(Bloomberg) – Russia and Saudi Arabia made a second and unusual call this week to discuss the OPEC + treaty after group officials warned on Friday of the potential for a weaker oil market in 2021.
President Vladimir Putin and Saudi Arabian Crown Prince Mohammed Bin Salman spoke on Saturday in a continuation of the October 13 talks, the Kremlin said. The two discussed the OPEC + cooperation “in depth,” the Kremlin said in a statement it emailed.
“Both sides reaffirmed their readiness for further close coordination in this area in order to maintain stability in the world energy market,” said the Kremlin.
The last request came two days before several OPEC + ministers were to discuss the implementation of production cuts at a meeting of the so-called Joint Ministerial Monitoring Committee. The steering group meets monthly to analyze the market and its recommendation is later reviewed by the whole group. The next full OPEC + ministerial meeting is scheduled for November 30th and December 1st.
Brent crude has been trading for the most part between $ 40 and $ 45 a barrel since July, limited by the impact of the coronavirus outbreak on global energy demand and aided by the OPEC + production cut. The group includes members of the Organization of Petroleum Exporting Countries led by Saudi Arabia and several independent countries including Russia and Kazakhstan.
Putin and Saudi leaders have not spoken twice in the same week since April, when Moscow and Riyadh tried to reach an agreement to end a devastating oil price war. US President Donald Trump eventually signed a truce between the two and also joined some of the calls.
This week’s intense oil diplomacy is due to the rise in coronavirus cases in Europe and America, weighing on prospects for demand over the next few months. Oil traders are now wondering whether the market can absorb OPEC +’s planned production increase of nearly 2 million barrels a day in January.
“If OPEC adds production as planned in January, we will run out of crude oil supplies,” said Torbjorn Tornqvist, co-founder of the large oil trading house Gunvor Group. “I suspect the market is now setting the likelihood that they will postpone the rise in production.”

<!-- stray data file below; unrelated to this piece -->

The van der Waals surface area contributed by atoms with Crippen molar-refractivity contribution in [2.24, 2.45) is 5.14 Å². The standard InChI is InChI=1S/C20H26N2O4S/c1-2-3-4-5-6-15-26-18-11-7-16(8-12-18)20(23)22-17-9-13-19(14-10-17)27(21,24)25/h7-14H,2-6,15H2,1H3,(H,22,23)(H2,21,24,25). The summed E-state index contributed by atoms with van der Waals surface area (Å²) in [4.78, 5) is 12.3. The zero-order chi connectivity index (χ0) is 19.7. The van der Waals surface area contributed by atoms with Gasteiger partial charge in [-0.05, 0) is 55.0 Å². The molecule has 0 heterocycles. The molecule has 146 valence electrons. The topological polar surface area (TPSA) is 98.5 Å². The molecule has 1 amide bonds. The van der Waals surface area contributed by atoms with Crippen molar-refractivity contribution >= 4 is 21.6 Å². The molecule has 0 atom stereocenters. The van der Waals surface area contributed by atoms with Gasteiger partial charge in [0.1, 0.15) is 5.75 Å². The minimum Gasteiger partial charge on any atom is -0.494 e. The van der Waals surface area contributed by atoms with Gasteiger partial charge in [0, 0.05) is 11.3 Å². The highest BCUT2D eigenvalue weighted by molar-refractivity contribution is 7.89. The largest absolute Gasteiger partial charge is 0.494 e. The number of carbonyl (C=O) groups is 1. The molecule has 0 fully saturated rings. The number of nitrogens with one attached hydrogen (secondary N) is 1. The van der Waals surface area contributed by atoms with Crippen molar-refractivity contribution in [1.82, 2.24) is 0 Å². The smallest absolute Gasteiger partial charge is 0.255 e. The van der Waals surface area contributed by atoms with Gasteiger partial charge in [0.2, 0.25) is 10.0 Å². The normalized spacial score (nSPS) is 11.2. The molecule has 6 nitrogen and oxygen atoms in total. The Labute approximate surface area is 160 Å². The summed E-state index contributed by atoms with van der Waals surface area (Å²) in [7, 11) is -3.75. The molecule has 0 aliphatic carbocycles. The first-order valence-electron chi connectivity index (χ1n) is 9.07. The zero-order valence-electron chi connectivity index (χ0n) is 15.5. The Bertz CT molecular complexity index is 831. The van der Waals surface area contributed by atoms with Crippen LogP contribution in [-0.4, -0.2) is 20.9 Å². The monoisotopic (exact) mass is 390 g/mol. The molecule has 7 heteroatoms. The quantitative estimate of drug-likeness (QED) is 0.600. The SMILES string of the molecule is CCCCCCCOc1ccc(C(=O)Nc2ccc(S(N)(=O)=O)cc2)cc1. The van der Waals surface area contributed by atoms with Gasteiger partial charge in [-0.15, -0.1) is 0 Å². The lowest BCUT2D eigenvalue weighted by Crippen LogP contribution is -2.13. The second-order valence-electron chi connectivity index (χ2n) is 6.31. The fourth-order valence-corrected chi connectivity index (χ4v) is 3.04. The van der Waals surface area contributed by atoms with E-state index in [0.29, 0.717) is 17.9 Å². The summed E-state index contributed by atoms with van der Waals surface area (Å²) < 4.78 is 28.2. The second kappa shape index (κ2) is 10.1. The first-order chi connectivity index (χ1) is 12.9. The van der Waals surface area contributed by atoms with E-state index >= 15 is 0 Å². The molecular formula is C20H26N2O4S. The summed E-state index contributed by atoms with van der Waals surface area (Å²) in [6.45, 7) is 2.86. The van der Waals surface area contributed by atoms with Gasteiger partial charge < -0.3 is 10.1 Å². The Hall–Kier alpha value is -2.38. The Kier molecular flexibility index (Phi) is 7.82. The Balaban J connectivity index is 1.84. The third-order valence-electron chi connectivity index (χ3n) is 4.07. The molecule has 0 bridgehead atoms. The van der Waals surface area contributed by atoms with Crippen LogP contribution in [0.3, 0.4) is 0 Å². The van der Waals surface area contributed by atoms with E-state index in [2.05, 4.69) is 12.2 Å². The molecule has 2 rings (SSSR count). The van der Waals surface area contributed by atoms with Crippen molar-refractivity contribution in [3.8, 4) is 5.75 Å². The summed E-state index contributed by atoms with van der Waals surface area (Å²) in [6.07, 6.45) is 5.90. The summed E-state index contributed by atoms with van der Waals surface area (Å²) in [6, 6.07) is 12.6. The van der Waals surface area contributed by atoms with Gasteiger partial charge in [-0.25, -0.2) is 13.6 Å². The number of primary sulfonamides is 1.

Earlier this week, Russian Energy Minister Alexander Novak and his UAE counterpart Suhail Al Mazrouei said the group plans to continue the supply boost as planned for the time being. Some OPEC + delegates are privately discussing whether the rejuvenation should be postponed by at least a few months to 2021. A delay of two or three months is a “realistic” possibility, said an OPEC delegate and asked not to be named as the discussions are still ongoing.
Other delegates aren’t so sure, hoping the oil market will pick up in early December. They point to signs of rapidly falling stocks on board ships offshore China, or to signs that winter in the northern hemisphere may be colder than normal.
Much could change before the group meets next month. The US presidential election on November 3rd could reshape American foreign and energy policy. Then there is Libya, where oil production is recovering after a ceasefire between warring factions. Finally, the course of the pandemic and the potential for a vaccine or treatment.
Putin and the Crown Prince also discussed working together to fight the pandemic and the possibility of using Russia’s Sputnik V vaccine in Saudi Arabia, the Kremlin said.
Saudi Energy Minister Prince Abdulaziz bin Salman has his cards tight to his chest after warning in September that he will make sure “everyone who plays in this market gets ouch as hell”.
OPEC + officials released a confidential outlook on Friday, warning of the potential for the oil market to turn into surplus again in 2021, citing what they described as a negative scenario of lower demand and higher Libyan oil production.
With that in mind, global oil stocks could rise by 200,000 barrels a day over the next year, potentially leading to lower oil prices. However, this “low scenario” prepared by the Joint Technical Committee this week is not the main expectation of the group. It is based on the assumption of a “stronger and longer-lasting second wave of Covid-19” in the fourth quarter of 2020 and the first quarter of 2021.
(Adds a quote from the statement in the third paragraph.)
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